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Charli XCX Makes Pop Music For Alt Rock Fans

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Charli XCX (Courtesy Asylum/Atlantic)

Charli XCX (Courtesy Asylum/Atlantic)

 

Charli XCX makes pop music for people who think they don’t like pop music.

The 20-year-old British singer-songwriter has been riding on a critical and commercial high in 2013, those two sides complementing each other surprisingly well. While her debut album, True Romance, earned her cred from the tastemakers (including Pitchfork’s coveted Best New Music title), her song “I Love It” has been a breakout Top 10 hit for Swedish duo Icona Pop.

Related: New Music To Know: Charli XCX Turns Pop On Its Head

However, she sees a divide between her own work and the songs she pens for others.

“When I write my songs, I always have like a visual connection with them,” she recently told Radio.com (interview above). “Usually when I write a song, I’ll see a music video, or at least an idea for a music video, and that’s how I know I’m connected with it. When I wrote ‘I Love It,’ [it] was a really quick process. I wrote it in a half an hour in a hotel room in Sweden. It was just me screaming into my laptop and that was it. But afterwards, I didn’t really see anything, so I knew straightaway from the beginning that that song wasn’t right for me, but I knew it was right for someone else.”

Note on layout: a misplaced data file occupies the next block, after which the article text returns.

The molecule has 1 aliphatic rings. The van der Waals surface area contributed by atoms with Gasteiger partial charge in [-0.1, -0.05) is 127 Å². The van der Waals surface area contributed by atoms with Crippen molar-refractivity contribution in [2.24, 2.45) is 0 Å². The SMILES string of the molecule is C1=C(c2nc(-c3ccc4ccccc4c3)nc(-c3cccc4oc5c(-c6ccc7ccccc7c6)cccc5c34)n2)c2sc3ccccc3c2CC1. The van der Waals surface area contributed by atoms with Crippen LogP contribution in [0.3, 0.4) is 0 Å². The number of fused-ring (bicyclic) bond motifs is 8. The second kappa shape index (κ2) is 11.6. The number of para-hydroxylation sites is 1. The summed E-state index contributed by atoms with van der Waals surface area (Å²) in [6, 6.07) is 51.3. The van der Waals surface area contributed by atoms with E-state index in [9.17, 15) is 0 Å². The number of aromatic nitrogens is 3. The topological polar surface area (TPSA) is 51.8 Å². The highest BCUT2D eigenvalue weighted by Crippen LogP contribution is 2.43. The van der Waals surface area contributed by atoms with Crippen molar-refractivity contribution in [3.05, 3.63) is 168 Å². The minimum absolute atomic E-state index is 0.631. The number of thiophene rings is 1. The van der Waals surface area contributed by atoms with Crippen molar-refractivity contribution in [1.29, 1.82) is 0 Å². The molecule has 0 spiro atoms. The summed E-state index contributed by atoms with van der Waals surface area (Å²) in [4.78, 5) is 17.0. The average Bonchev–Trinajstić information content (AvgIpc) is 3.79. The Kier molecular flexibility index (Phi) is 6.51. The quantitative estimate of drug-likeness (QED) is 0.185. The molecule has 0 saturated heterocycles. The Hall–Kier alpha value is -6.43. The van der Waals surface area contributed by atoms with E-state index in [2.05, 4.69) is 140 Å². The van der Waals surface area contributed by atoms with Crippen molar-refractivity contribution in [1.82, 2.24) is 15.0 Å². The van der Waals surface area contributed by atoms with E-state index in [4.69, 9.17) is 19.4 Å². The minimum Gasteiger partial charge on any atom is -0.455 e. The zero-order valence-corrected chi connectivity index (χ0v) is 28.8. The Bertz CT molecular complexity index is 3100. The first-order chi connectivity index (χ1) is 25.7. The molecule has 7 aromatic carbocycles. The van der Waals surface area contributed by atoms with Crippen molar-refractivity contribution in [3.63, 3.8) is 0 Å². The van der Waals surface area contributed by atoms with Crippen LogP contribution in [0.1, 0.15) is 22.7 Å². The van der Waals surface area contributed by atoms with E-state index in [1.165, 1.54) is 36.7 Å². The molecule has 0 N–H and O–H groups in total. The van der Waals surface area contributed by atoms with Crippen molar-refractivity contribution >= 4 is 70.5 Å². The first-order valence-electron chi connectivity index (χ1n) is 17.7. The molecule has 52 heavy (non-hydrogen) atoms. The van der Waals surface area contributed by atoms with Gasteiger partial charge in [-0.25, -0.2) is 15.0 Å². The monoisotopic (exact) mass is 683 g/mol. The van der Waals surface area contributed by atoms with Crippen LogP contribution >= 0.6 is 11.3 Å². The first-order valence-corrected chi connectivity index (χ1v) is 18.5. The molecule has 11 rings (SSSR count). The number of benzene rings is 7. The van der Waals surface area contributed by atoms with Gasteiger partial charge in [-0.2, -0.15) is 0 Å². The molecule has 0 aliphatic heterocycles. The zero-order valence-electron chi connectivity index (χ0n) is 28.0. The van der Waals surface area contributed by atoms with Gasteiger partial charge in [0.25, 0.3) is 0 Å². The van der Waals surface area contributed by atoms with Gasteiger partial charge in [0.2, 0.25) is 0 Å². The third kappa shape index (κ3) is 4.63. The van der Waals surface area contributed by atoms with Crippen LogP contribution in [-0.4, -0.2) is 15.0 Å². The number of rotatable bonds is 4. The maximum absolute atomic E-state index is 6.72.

She continued: “It was cool when Aino and Caroline [of Icona Pop] came down to the studio and they heard it. It was funny, because the lyrics for them were really relevant at that point, because they were going through break-ups. It kind of found a home with them, whereas with me I was just kind of like, I don’t know, I was just on some weird anger rush. After that, it was gone. But for them it really meant something, so it had to go to them. I’m glad it did, because they’re really doing it some justice.”

Though XCX’s own dark electropop isn’t as overwhelmingly Top 40 in its appeal as “I Love It,” she can be pure bubblegum in her tastes and influences, particularly when ’90s pop nostalgia is involved. In other words, she doesn’t believe in the concept of guilty pleasures.

 

Read more on Radio.com

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